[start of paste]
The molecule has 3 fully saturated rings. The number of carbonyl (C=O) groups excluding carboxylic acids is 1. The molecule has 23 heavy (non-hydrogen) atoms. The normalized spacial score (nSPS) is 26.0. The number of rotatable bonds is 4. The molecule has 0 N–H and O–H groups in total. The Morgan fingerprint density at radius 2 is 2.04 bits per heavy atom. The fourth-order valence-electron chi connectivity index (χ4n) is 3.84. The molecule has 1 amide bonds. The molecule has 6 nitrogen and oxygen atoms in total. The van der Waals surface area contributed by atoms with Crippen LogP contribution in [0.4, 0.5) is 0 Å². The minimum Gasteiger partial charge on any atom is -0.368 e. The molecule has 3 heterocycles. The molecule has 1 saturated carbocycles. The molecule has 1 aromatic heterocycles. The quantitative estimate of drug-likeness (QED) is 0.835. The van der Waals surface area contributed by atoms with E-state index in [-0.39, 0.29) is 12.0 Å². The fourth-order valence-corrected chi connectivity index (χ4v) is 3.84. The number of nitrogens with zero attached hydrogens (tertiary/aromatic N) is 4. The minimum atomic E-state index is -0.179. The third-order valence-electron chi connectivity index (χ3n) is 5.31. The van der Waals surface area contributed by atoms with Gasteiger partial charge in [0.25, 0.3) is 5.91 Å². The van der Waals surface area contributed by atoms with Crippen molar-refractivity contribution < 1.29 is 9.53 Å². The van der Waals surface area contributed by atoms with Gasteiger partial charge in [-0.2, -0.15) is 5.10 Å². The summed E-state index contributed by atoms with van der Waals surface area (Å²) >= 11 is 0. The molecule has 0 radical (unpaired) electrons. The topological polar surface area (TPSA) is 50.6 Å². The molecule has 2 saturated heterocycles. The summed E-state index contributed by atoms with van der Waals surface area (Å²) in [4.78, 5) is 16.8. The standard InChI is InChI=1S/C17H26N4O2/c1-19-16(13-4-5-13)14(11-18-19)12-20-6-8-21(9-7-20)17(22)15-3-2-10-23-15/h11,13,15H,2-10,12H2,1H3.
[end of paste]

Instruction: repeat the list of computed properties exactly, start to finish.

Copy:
The molecule has 3 fully saturated rings. The number of carbonyl (C=O) groups excluding carboxylic acids is 1. The molecule has 23 heavy (non-hydrogen) atoms. The normalized spacial score (nSPS) is 26.0. The number of rotatable bonds is 4. The molecule has 0 N–H and O–H groups in total. The Morgan fingerprint density at radius 2 is 2.04 bits per heavy atom. The fourth-order valence-electron chi connectivity index (χ4n) is 3.84. The molecule has 1 amide bonds. The molecule has 6 nitrogen and oxygen atoms in total. The van der Waals surface area contributed by atoms with Crippen LogP contribution in [0.4, 0.5) is 0 Å². The minimum Gasteiger partial charge on any atom is -0.368 e. The molecule has 3 heterocycles. The molecule has 1 saturated carbocycles. The molecule has 1 aromatic heterocycles. The quantitative estimate of drug-likeness (QED) is 0.835. The van der Waals surface area contributed by atoms with E-state index in [-0.39, 0.29) is 12.0 Å². The fourth-order valence-corrected chi connectivity index (χ4v) is 3.84. The number of nitrogens with zero attached hydrogens (tertiary/aromatic N) is 4. The minimum atomic E-state index is -0.179. The third-order valence-electron chi connectivity index (χ3n) is 5.31. The van der Waals surface area contributed by atoms with Gasteiger partial charge in [0.25, 0.3) is 5.91 Å². The van der Waals surface area contributed by atoms with Crippen molar-refractivity contribution < 1.29 is 9.53 Å². The van der Waals surface area contributed by atoms with Gasteiger partial charge in [-0.2, -0.15) is 5.10 Å². The summed E-state index contributed by atoms with van der Waals surface area (Å²) >= 11 is 0. The molecule has 0 radical (unpaired) electrons. The topological polar surface area (TPSA) is 50.6 Å². The molecule has 2 saturated heterocycles. The summed E-state index contributed by atoms with van der Waals surface area (Å²) in [4.78, 5) is 16.8. The standard InChI is InChI=1S/C17H26N4O2/c1-19-16(13-4-5-13)14(11-18-19)12-20-6-8-21(9-7-20)17(22)15-3-2-10-23-15/h11,13,15H,2-10,12H2,1H3.